MIAMI — Kimberly Lindsey marvels that her 3-year-old son Merrick doesn’t need to take 10 different medicines anymore. He can safely frolic on the playground among the germs that lurk there.
Two years ago, Merrick’s liver suddenly shut down. Standard treatment would have meant a full liver transplant and a lifetime on drugs to keep his body from rejecting the new organ. The medication suppressing his immune system would have raised his risk for infection and possibly damaged his kidneys.
Instead, Merrick underwent a rare and once virtually abandoned operation in which a partial donor liver was attached temporarily to his failing liver.
His own liver regenerated, and the transplanted liver is shrinking and may eventually waste away. He has been taken off the anti-rejection medication.
Seven children have had the operation at the University of Miami/Jackson Memorial Hospital — the only U.S. facility believed to be regularly performing the surgery. Four of them are now off anti-rejection drugs and a fifth is close.
The procedure was first tried in the mid-1990s, but U.S. doctors thought the chance of death or complications was too high. One patient who had the surgery at the Miami hospital in 1998 remained hospitalized for three months because of complications. Ultimately, his liver recovered and he too was taken off the anti-rejection drugs.
Surgeons in England, France and Japan continued to do the procedure, and in several cases had favorable results. Jackson’s Dr. Tomoaki Kato was encouraged by reports out of Europe. Since 2005, he has performed six partial transplants; all have survived.
It’s “time to revisit the procedure,” said Kato, the hospital’s director of pediatric liver and gastrointestinal transplant program. “There’s a great benefit for the children and the technology has developed so much.”
Still, some surgeons say they will stick with the traditional transplant until they see more proof that the partial transplant is safe. The operation can take more than 10 hours, twice as long as the standard transplant surgery, and is more complicated, increasing risks to the patient. After surgery, a patient must have multiple biopsies to see if his own liver is regenerating.
Dr. Charles Miller, director of liver transplantation at the Cleveland Clinic, said that what concerns surgeons “is that you’re taking a very sick patient and, in most cases, you would rather do the simplest operation.”
The liver, which cleans toxins from the blood, is unique among the body’s organs in its ability to regenerate, making the procedure possible. In some cases, the liver can recover from acute, or sudden, failure on its own. But if the organ doesn’t recover fast enough, patients can suffer brain damage from the toxins if they don’t get a transplant.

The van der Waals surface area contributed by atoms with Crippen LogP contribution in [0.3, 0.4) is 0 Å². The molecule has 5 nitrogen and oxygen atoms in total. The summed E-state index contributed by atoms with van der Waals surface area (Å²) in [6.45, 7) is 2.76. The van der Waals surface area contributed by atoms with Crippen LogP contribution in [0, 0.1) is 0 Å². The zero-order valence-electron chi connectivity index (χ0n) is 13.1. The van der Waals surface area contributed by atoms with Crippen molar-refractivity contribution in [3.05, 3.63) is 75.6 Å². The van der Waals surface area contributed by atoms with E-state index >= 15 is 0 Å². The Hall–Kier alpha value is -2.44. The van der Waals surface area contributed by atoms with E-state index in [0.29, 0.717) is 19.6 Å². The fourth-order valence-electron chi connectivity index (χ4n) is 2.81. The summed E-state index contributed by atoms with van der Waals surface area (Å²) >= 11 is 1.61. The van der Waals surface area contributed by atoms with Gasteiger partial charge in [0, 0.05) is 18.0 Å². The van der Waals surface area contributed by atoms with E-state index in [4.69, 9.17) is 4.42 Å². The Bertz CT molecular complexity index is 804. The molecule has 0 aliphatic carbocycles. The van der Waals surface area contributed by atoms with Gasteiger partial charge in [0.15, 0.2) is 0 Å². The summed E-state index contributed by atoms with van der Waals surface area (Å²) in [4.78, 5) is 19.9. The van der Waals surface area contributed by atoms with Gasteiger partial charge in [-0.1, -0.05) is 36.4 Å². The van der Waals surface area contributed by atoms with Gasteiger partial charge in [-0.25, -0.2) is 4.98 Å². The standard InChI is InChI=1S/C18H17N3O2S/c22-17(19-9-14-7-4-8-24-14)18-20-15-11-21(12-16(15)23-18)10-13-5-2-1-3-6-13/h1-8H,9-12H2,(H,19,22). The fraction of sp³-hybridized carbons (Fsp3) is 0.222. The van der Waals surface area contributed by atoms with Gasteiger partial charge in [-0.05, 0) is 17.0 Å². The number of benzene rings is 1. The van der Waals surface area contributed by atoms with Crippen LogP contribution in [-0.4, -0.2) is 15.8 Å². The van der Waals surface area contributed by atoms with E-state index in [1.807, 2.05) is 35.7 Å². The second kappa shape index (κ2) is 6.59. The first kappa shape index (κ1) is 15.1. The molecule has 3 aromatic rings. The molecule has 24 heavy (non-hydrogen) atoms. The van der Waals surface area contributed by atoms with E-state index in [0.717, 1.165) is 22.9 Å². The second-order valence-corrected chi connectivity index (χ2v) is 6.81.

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For Lindsey, choosing the potentially riskier partial transplant for Merrick was easy. Either road was going to be difficult, she said, and at least with the partial transplant, the little boy had a chance to regain the use of his own liver.
Little more than a year after the operation, Merrick’s liver had regenerated enough that Kato took him off his anti-rejection drugs. His transplanted liver is shrinking and may eventually disappear. (In some patients, it is surgically removed.)
“I can sit here and say my son is off. He’s off everything,” Lindsey said. “What they did was a true miracle.”
Because the operation is so rare, organizations like the United Network for Organ Sharing and the American Liver Foundation do not track the number of partial transplants performed or have specific guidelines for it.
Using this criteria, the number of people who could benefit from this procedure is limited. Fewer than 400 people got transplants for acute liver failure in 2006, about a fifth of them children, according to data from the Organ Procurement and Transplantation Network.
The procedure is covered by insurance companies. Kato said the cost is roughly the same as traditional transplants. He also noted the long-term health care savings: After patients get off anti-rejection drugs, they save thousands of dollars a year.
And while the Miami patients received livers from deceased donors, the surgery could be performed using a live donor, such as a parent if tests showed compatibility.
The University of Chicago’s Dr. Donald Jensen said that although the procedure is promising, if his own child were involved, he would still choose a standard liver transplant.
Jensen, director of the university’s Center for Liver Disease, said some of the partial transplant’s safety and other issues, still need to be worked out.
Some of Kato’s patients have needed a second surgery to remove the transplanted partial liver because it became inflamed after anti-rejection drugs were halted. And a few have yet to get off those drugs.
Yailin Nunez’s 2-year-old son Jonathan was the sixth patient to have the partial liver transplant at Miami. Of all the patients, his liver has shown the least recovery more than 20 months later, even compared to a boy who had the operation this summer.
“I still have faith my son’s liver’s going to regenerate.... It’s just taking a little longer,” Nunez said through tears. “And if it doesn’t, it’s OK.... We’re given the chance and I’ve met other moms who weren’t given the chance.”
Brenner Logan’s parents are praying the toss-up goes in their favor. In August, the 2-year-old became the most recent to have the surgery.
His liver is already showing signs of recovery.
Brenner’s mother, Kristen Logan, is cautiously optimistic. After her son’s surgery, she met one of the patients whose transplant was a success.
“You think, ’Wow. This could be my son,”’ Logan said. “You begin to have so much more hope for the future.”
(Copyright 2007 by The Associated Press. All Rights Reserved.)
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